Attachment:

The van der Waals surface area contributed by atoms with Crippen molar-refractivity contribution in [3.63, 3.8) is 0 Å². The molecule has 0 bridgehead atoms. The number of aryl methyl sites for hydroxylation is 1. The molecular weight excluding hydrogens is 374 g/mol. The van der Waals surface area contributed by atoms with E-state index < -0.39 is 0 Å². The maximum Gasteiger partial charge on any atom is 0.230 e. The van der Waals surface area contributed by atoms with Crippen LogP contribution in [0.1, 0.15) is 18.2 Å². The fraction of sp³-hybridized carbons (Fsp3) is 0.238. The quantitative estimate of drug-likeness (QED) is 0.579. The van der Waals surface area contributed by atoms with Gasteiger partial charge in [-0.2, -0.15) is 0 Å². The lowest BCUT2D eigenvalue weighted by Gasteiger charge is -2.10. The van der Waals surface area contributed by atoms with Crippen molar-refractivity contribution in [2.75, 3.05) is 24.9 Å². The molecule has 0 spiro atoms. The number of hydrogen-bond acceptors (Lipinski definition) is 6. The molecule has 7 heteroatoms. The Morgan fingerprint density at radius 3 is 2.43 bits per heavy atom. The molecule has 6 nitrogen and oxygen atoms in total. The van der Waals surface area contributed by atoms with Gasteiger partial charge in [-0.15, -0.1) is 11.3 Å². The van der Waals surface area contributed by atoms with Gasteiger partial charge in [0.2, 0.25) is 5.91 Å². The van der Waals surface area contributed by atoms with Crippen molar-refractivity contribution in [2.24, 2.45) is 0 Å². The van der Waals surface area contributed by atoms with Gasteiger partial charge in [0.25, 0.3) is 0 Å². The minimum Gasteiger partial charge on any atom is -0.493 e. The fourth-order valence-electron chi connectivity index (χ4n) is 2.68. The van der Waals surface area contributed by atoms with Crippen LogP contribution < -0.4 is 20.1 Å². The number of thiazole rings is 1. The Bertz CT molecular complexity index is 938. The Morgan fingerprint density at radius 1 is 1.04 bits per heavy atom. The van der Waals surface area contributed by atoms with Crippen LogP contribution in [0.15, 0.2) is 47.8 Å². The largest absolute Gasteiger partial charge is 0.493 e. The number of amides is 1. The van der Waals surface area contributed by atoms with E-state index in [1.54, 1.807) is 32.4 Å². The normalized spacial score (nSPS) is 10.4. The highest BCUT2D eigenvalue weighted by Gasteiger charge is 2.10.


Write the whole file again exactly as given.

The van der Waals surface area contributed by atoms with Crippen molar-refractivity contribution in [3.63, 3.8) is 0 Å². The molecule has 0 bridgehead atoms. The number of aryl methyl sites for hydroxylation is 1. The molecular weight excluding hydrogens is 374 g/mol. The van der Waals surface area contributed by atoms with E-state index < -0.39 is 0 Å². The maximum Gasteiger partial charge on any atom is 0.230 e. The van der Waals surface area contributed by atoms with Crippen LogP contribution in [0.1, 0.15) is 18.2 Å². The fraction of sp³-hybridized carbons (Fsp3) is 0.238. The quantitative estimate of drug-likeness (QED) is 0.579. The van der Waals surface area contributed by atoms with Gasteiger partial charge in [-0.2, -0.15) is 0 Å². The lowest BCUT2D eigenvalue weighted by Gasteiger charge is -2.10. The van der Waals surface area contributed by atoms with Crippen molar-refractivity contribution in [2.75, 3.05) is 24.9 Å². The molecule has 0 spiro atoms. The number of hydrogen-bond acceptors (Lipinski definition) is 6. The molecule has 7 heteroatoms. The Morgan fingerprint density at radius 3 is 2.43 bits per heavy atom. The molecule has 6 nitrogen and oxygen atoms in total. The van der Waals surface area contributed by atoms with Gasteiger partial charge in [-0.15, -0.1) is 11.3 Å². The van der Waals surface area contributed by atoms with Gasteiger partial charge in [0.2, 0.25) is 5.91 Å². The van der Waals surface area contributed by atoms with Crippen molar-refractivity contribution in [2.24, 2.45) is 0 Å². The van der Waals surface area contributed by atoms with Gasteiger partial charge in [0.25, 0.3) is 0 Å². The minimum Gasteiger partial charge on any atom is -0.493 e. The fourth-order valence-electron chi connectivity index (χ4n) is 2.68. The van der Waals surface area contributed by atoms with Crippen LogP contribution < -0.4 is 20.1 Å². The number of thiazole rings is 1. The Bertz CT molecular complexity index is 938. The Morgan fingerprint density at radius 1 is 1.04 bits per heavy atom. The van der Waals surface area contributed by atoms with Crippen LogP contribution in [0.15, 0.2) is 47.8 Å². The largest absolute Gasteiger partial charge is 0.493 e. The number of amides is 1. The van der Waals surface area contributed by atoms with E-state index in [1.54, 1.807) is 32.4 Å². The normalized spacial score (nSPS) is 10.4. The highest BCUT2D eigenvalue weighted by Gasteiger charge is 2.10.